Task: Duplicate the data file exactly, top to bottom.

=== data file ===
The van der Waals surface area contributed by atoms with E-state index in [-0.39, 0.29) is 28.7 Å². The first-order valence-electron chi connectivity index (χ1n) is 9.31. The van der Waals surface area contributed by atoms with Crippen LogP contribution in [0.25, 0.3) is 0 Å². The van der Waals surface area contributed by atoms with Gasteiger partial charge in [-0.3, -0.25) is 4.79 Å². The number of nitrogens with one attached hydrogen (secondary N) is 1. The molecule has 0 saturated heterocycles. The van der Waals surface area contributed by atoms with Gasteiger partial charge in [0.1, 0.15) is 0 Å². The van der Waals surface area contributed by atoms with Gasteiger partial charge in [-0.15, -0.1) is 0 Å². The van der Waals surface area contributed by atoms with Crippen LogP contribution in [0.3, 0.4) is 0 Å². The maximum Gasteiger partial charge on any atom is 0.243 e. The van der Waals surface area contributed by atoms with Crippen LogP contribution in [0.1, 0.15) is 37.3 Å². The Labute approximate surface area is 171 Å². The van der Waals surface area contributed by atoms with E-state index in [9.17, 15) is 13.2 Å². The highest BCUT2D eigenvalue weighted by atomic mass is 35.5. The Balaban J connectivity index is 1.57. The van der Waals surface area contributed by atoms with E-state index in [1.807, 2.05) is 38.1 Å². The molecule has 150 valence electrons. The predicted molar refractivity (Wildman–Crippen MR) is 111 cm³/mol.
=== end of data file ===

The van der Waals surface area contributed by atoms with E-state index in [-0.39, 0.29) is 28.7 Å². The first-order valence-electron chi connectivity index (χ1n) is 9.31. The van der Waals surface area contributed by atoms with Crippen LogP contribution in [0.25, 0.3) is 0 Å². The van der Waals surface area contributed by atoms with Gasteiger partial charge in [-0.3, -0.25) is 4.79 Å². The number of nitrogens with one attached hydrogen (secondary N) is 1. The molecule has 0 saturated heterocycles. The van der Waals surface area contributed by atoms with Gasteiger partial charge in [0.1, 0.15) is 0 Å². The van der Waals surface area contributed by atoms with Gasteiger partial charge in [-0.15, -0.1) is 0 Å². The van der Waals surface area contributed by atoms with Crippen LogP contribution in [0.3, 0.4) is 0 Å². The maximum Gasteiger partial charge on any atom is 0.243 e. The van der Waals surface area contributed by atoms with Crippen LogP contribution in [0.1, 0.15) is 37.3 Å². The Labute approximate surface area is 171 Å². The van der Waals surface area contributed by atoms with E-state index in [9.17, 15) is 13.2 Å². The highest BCUT2D eigenvalue weighted by atomic mass is 35.5. The Balaban J connectivity index is 1.57. The van der Waals surface area contributed by atoms with E-state index in [1.807, 2.05) is 38.1 Å². The molecule has 150 valence electrons. The predicted molar refractivity (Wildman–Crippen MR) is 111 cm³/mol.